Víctor Rivera (wrestler)

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Víctor Rivera
Rivera, c. 1979
Born (1944-05-25) May 25, 1944 (age 80)
San Lorenzo, Puerto Rico[1]
Professional wrestling career
Ring name(s)Rico Pantera[2]
Vic Rivera[2]
Víctor Rivera[2]
Billed height6 ft 0 in (183 cm)[2]
Billed weight224 lb (102 kg)[2]
Billed fromPhiladelphia, Pennsylvania
San Lorenzo, Puerto Rico
Debut1964[2]
Retired1984[2]

Víctor Rivera (born May 25, 1944) is a Puerto Rican retired professional wrestler. Between 1967 and 1981, he held the NWA Americas Tag Team Championship thirteen times, the NWA Americas Heavyweight Championship five times, the WWWF International Tag Team Championship, and numerous others.

Professional wrestling career

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Rivera debuted in 1964.[2]

In the late 1960s, Rivera wrestled in Los Angeles' Worldwide Wrestling Associates (which later became NWA Hollywood Wrestling in 1968), where he won the WWA World Tag Team Championship with Pedro Morales.

In December 1969, Rivera teamed with Tony Marino at Madison Square Garden to win the WWWF International Tag Team Championship in two straight falls from Professor Toru Tanaka and Mitsu Arakawa. Rivera and Marino defended the belts successfully against teams like Killer Kowalski and Waldo Von Erich, as well as Kowalski and Krippler Karl Kovacs. They lost the championship to another undefeated team, The Mongols (Bepo and Geto Mongol) on June 15, 1970, two falls to one at Madison Square Garden. On May 13, 1975, Rivera and Dominic DeNucci won the WWWF World Tag Team Championship from The Valiant Brothers.[3] That year, he also teamed with a rookie Dino Bravo to challenge The Mongols (Geto and Bolo Mongol) for the IWA World Tag Team Championship.

After leaving the WWWF, Rivera feuded with Pedro Morales in Hawaii and California.[4] In 1978, he returned as a heel under manager "Classy" Freddie Blassie and challenged Bob Backlund for the WWWF Championship in several arenas, including the Philadelphia Spectrum. He left again in 1979 and returned for a final match in 1989. In 1980, Rivera was once again wrestling in the Los Angeles territory of the National Wrestling Alliance, when he won its NWA World Tag Team Championship with Enforcer Luciano.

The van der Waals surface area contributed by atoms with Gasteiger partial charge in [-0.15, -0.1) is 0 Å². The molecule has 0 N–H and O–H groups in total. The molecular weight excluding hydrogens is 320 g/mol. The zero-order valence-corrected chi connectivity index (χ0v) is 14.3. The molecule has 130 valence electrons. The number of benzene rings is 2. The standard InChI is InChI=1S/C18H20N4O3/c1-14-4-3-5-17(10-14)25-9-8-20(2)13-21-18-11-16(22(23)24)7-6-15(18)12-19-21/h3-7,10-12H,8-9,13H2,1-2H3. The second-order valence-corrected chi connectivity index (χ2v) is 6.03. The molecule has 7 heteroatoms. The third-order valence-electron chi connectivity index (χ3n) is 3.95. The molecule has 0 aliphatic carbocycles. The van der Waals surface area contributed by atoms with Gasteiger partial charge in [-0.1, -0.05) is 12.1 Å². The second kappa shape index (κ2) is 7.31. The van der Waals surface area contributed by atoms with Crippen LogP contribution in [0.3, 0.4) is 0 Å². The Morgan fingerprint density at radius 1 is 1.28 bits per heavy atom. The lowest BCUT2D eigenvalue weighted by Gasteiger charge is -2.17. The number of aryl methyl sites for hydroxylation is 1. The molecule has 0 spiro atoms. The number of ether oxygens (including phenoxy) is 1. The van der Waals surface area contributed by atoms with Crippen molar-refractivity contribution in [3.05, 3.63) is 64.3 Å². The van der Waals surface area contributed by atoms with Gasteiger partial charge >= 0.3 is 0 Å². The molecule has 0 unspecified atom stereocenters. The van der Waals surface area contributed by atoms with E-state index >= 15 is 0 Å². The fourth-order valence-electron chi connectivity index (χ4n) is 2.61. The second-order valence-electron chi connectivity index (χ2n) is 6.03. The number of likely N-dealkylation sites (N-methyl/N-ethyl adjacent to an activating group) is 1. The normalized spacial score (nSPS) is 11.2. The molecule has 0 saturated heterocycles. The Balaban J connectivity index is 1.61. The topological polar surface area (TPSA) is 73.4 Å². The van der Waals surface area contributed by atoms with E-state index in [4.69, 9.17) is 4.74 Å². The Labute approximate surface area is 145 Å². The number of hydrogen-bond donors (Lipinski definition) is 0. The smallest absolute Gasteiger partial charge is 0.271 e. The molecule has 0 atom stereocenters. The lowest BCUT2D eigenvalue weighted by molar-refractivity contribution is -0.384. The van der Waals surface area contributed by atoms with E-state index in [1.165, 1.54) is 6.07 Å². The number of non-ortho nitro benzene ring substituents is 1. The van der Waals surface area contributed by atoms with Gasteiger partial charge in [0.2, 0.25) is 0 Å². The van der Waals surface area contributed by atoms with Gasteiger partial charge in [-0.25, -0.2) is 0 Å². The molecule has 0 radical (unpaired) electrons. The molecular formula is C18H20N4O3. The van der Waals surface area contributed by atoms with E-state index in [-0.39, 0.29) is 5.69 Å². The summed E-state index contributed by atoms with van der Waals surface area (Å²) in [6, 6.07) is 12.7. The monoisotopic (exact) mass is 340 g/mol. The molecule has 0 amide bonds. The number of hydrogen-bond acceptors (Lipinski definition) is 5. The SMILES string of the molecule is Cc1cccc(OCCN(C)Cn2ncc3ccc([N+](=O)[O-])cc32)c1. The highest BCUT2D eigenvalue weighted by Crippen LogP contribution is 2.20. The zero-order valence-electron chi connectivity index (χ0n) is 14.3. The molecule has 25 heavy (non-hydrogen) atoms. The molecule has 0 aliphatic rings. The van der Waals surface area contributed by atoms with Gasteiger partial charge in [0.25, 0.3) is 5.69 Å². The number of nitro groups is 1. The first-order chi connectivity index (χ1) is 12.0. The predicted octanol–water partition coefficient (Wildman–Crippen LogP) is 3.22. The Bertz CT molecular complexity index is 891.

Rivera retired in 1984.[2]

Professional wrestling style and persona

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Rivera wrestled in a "technical" style.[2] His signature moves were the abdominal stretch,[1] the cannonball,[2] and the dropkick.[2]

Championships and accomplishments

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  • All-California Championship Wrestling
    • ACCW Heavyweight Championship (3 times)[5]
  • California Pro Wrestling
    • CPW Heavyweight Championship (1 time)[5]
    • CPW Brass Knuckles Championship (2 times)[5]
  • Western States Alliance
    • WSA Heavyweight Championship (1 time)[5]
    • WSA Beat The Champ Championship (1 time)[5]
    • WSA Tag Team Championship (1 time) - with John Tolos[5]

References

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  1. ^ a b Saalbach, Axel. "Victor Rivera". WrestlingData.com. Retrieved March 28, 2024.
  2. ^ a b c d e f g h i j k l Kreikenbohm, Philip. "Victor Rivera". Cagematch.net. Retrieved March 28, 2024.
  3. ^ "World Tag Team Championship official title history". WWE. Retrieved 2008-09-07.
  4. ^ "Hall of Fame: High Chief Peter Maivia". WWE.com. February 2008. Archived from the original on 2008-03-02. Retrieved 2008-02-27.
  5. ^ a b c d e f Royal Duncan & Gary Will (2000). Wrestling Title Histories (4th ed.). Archeus Communications. ISBN 0-9698161-5-4.
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